Jacques Derrida responding to questions on God and Logos
Continuing with the “God is dead” thread in our Frye on God series, here he is in “The Double Mirror” associating the idea with developments in literary criticism:
What I want initially to talk about is my present preoccupation with the Bible, which I am trying to study in relation to secular literature and criticism. This involves relating it to issues in critical theory, so far as I understand them. I get a strong impression that many contemporary critics are talking about the Bible even when they avoid mentioning it. Many critical issues originated in the hermeneutic study of the Bible; many critical theories are obscurely motivated by a God-is-dead syndrome that also arose from Biblical criticism; many of the principles advanced by such theorists often seem to me more defensible when applied to the Bible than they are applied elsewhere. (CW 4, 83)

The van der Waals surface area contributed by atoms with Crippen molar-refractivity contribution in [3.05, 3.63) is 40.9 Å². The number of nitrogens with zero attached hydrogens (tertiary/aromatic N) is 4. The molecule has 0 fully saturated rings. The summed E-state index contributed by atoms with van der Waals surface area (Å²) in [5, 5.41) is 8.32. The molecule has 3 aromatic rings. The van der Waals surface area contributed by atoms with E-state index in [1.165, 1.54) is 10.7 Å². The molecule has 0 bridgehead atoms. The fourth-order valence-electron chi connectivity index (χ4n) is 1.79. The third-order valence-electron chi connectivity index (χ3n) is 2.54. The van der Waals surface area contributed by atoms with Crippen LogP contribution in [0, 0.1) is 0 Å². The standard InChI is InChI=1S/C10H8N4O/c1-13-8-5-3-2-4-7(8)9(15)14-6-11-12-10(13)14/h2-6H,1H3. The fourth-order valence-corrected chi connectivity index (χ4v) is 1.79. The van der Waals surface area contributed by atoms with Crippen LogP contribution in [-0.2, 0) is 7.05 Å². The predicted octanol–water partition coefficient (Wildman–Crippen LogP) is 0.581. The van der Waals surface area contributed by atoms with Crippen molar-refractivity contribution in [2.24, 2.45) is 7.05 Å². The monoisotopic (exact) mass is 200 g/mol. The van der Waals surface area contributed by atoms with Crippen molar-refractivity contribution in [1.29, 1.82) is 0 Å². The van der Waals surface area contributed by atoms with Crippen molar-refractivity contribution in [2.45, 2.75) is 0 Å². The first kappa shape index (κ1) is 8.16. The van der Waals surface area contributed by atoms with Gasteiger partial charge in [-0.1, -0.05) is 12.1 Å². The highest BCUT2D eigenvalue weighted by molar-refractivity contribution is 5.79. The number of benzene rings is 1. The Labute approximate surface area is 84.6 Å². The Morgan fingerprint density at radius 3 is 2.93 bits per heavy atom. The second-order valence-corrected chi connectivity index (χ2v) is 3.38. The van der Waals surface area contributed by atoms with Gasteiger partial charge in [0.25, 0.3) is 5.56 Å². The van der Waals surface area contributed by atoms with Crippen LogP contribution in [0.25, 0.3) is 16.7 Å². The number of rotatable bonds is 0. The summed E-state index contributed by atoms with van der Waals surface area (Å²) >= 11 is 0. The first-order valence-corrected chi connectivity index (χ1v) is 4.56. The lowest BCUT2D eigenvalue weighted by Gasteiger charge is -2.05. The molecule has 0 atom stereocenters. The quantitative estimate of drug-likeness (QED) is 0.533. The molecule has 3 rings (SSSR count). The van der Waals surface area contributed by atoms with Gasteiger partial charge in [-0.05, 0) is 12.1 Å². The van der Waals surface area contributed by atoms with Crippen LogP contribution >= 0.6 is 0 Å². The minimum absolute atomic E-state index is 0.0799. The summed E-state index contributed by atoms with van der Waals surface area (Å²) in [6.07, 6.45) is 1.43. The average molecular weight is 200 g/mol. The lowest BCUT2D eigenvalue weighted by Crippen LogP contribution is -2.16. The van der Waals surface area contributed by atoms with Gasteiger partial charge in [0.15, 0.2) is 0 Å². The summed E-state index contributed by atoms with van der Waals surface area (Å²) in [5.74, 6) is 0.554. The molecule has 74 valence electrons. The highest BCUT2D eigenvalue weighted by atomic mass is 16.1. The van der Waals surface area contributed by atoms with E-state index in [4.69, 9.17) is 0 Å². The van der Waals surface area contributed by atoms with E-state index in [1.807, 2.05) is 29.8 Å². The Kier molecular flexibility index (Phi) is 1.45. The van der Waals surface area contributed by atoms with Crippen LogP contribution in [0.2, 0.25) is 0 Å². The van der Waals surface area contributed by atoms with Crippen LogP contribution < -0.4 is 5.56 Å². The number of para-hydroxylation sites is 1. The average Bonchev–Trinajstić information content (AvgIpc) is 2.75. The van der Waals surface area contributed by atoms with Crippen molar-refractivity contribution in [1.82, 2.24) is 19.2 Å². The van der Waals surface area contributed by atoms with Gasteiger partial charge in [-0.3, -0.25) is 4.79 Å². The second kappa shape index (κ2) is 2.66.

This God is dead stuff I think clears the way for what is to come. Once we have some idea why God can be said to be dead, we’re getting a better sense of what God is “not.”
You’ll notice that there’s a live “Frye on God” link in the Categories directly beneath this post. You can hit that link at any time to see the entries so far.
A panoramic view of the interior of the reconstructed Globe
The Globe Theatre, of which Shakespeare was part owner, burned to the ground on this date in 1613.
Frye in “The Stage is All the World” considers the theatre as an analogy of the cosmos.
The theatre as a metaphor for the universe was extremely common in Shakespeare’s day, and one reason was that the universe was assumed to have been intelligently designed by its Creator, and intelligent meant having some relation to human life. . . Similarly, the stars are not just up there: they have been put there to influence the character of living things. . . In so designed a cosmos all facts and all ideas are linked together, potentially in the human mind, actually in God’s. The image of a totally participating theatre begins to take shape. All facts and principles have their assigned and ticketed places, and step forward on the stage when needed. Courses in the training of memory were taught in which you constructed a theatre-shaped encyclopedia in your mind, and remembered something by pulling it out of its numbered place in your auditorium. The scholar who did most work on these memory theatres, the late Dame Frances Yates, was convinced that the design of the Globe was influenced by them. (CW 28, 448)